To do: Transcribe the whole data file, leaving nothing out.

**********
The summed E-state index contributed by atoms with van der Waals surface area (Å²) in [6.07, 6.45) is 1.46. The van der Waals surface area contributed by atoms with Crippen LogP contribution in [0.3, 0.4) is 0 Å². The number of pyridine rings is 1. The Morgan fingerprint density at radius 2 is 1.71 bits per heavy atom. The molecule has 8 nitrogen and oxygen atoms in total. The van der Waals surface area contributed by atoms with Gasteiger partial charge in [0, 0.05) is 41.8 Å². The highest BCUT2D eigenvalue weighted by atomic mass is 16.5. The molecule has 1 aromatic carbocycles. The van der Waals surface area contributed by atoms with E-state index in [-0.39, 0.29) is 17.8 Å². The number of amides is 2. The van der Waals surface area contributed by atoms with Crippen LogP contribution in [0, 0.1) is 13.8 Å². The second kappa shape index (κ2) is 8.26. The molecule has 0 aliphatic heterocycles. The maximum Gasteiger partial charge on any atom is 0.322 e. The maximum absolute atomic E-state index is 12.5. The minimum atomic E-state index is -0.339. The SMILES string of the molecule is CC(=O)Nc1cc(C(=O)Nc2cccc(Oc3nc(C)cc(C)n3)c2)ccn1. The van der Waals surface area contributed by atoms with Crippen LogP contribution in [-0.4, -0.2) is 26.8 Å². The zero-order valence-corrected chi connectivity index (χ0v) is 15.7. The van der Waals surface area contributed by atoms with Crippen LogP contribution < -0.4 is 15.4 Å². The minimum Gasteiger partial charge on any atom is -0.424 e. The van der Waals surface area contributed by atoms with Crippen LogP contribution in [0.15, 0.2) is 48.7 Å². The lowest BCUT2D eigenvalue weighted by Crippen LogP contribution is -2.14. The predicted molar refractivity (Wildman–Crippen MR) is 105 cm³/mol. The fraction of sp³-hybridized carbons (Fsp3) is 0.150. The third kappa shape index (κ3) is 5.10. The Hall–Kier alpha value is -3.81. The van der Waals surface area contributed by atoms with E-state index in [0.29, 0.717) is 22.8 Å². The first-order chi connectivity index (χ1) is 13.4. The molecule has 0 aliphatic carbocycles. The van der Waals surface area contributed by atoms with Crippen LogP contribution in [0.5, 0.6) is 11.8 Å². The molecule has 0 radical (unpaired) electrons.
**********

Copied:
The summed E-state index contributed by atoms with van der Waals surface area (Å²) in [6.07, 6.45) is 1.46. The van der Waals surface area contributed by atoms with Crippen LogP contribution in [0.3, 0.4) is 0 Å². The number of pyridine rings is 1. The Morgan fingerprint density at radius 2 is 1.71 bits per heavy atom. The molecule has 8 nitrogen and oxygen atoms in total. The van der Waals surface area contributed by atoms with Gasteiger partial charge in [0, 0.05) is 41.8 Å². The highest BCUT2D eigenvalue weighted by atomic mass is 16.5. The molecule has 1 aromatic carbocycles. The van der Waals surface area contributed by atoms with E-state index in [-0.39, 0.29) is 17.8 Å². The number of amides is 2. The van der Waals surface area contributed by atoms with Crippen LogP contribution in [0, 0.1) is 13.8 Å². The second kappa shape index (κ2) is 8.26. The molecule has 0 aliphatic heterocycles. The maximum Gasteiger partial charge on any atom is 0.322 e. The maximum absolute atomic E-state index is 12.5. The minimum atomic E-state index is -0.339. The SMILES string of the molecule is CC(=O)Nc1cc(C(=O)Nc2cccc(Oc3nc(C)cc(C)n3)c2)ccn1. The van der Waals surface area contributed by atoms with Crippen LogP contribution in [-0.4, -0.2) is 26.8 Å². The zero-order valence-corrected chi connectivity index (χ0v) is 15.7. The van der Waals surface area contributed by atoms with Crippen LogP contribution < -0.4 is 15.4 Å². The minimum Gasteiger partial charge on any atom is -0.424 e. The van der Waals surface area contributed by atoms with Crippen LogP contribution in [0.15, 0.2) is 48.7 Å². The lowest BCUT2D eigenvalue weighted by Crippen LogP contribution is -2.14. The predicted molar refractivity (Wildman–Crippen MR) is 105 cm³/mol. The fraction of sp³-hybridized carbons (Fsp3) is 0.150. The third kappa shape index (κ3) is 5.10. The Hall–Kier alpha value is -3.81. The van der Waals surface area contributed by atoms with E-state index in [0.29, 0.717) is 22.8 Å². The first-order chi connectivity index (χ1) is 13.4. The molecule has 0 aliphatic carbocycles. The van der Waals surface area contributed by atoms with Crippen LogP contribution in [0.5, 0.6) is 11.8 Å². The molecule has 0 radical (unpaired) electrons.